Our leaders should take a serious look at the dramatic effect these two wars have had on our army, National Guard, and reservists. In the first place our ground units are stretched to the breaking point. Moreover, they are volunteer forces. Our young men and women joined the armed forces because they wanted to do some good. Instead, after multiple tours in Iraq and Afghanistan, many have become totally disillusioned. Because of our unilateral war policy, America has become a pariah among nations, and our brave men and women who conducted this war policy feel partly to blame even though nothing could be further from the truth. The result is the highest suicide rate in the history of the U.S. Army and other forms of irrational behavior on the part of our young veterans, including murder. The psychological and debilitating effects of these two ground wars on our future generation of leaders is the subject of numerous books and papers.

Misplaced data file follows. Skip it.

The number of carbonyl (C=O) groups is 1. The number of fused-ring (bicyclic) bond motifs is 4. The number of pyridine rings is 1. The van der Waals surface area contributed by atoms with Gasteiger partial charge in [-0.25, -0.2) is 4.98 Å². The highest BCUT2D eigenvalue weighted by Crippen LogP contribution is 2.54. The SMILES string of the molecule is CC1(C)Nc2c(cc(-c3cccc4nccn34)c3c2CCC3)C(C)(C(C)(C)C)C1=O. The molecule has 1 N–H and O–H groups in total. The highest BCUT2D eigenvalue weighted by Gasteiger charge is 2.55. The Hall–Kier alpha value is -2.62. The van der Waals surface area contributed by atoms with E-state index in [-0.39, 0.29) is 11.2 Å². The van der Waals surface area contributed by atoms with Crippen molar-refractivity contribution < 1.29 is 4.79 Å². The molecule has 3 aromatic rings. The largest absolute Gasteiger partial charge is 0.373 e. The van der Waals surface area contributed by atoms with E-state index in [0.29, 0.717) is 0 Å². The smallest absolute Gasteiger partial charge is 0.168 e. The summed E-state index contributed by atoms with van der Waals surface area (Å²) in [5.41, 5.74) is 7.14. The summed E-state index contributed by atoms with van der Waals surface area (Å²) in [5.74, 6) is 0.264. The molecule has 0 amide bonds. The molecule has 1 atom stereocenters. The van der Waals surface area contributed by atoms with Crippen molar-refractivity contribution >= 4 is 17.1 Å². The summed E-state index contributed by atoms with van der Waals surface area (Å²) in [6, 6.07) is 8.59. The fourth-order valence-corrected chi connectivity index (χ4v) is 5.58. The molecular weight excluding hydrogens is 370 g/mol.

An absolute ingredient for a democracy is an educated society. In addition to being one of the poorest nations on Earth, Afghanistan is also one of the least educated. For that reason, democracy in Afghanistan is virtually impossible. For that reason, theoretically, democracy in Iraq may be possible, assuming the various Kurdish, Sunni, and Shiite tribes can agree on anything, a gargantuan assumption, by the way. Prior to the U.S. invasion of Iraq, that nation was one of the most educated in the Arabic world, ironically, a legacy of Saddam Hussein. Equally ironic, this education included women in Saddam's secular Iraq.
It is patently obvious that any rational leadership of our country should be taking a look at all of this and the disastrous results of several years of ground warfare in Iraq and Afghanistan and do something to reverse this course, doing so as quickly as possible within the framework of our troops' safety. Thankfully, it appears that is the case. Now is not the time for jubilation, but, maybe, soon. With all of our military technology, troops on the ground in Iraq and Afghanistan with all the unintended consequences is a tragic national disgrace.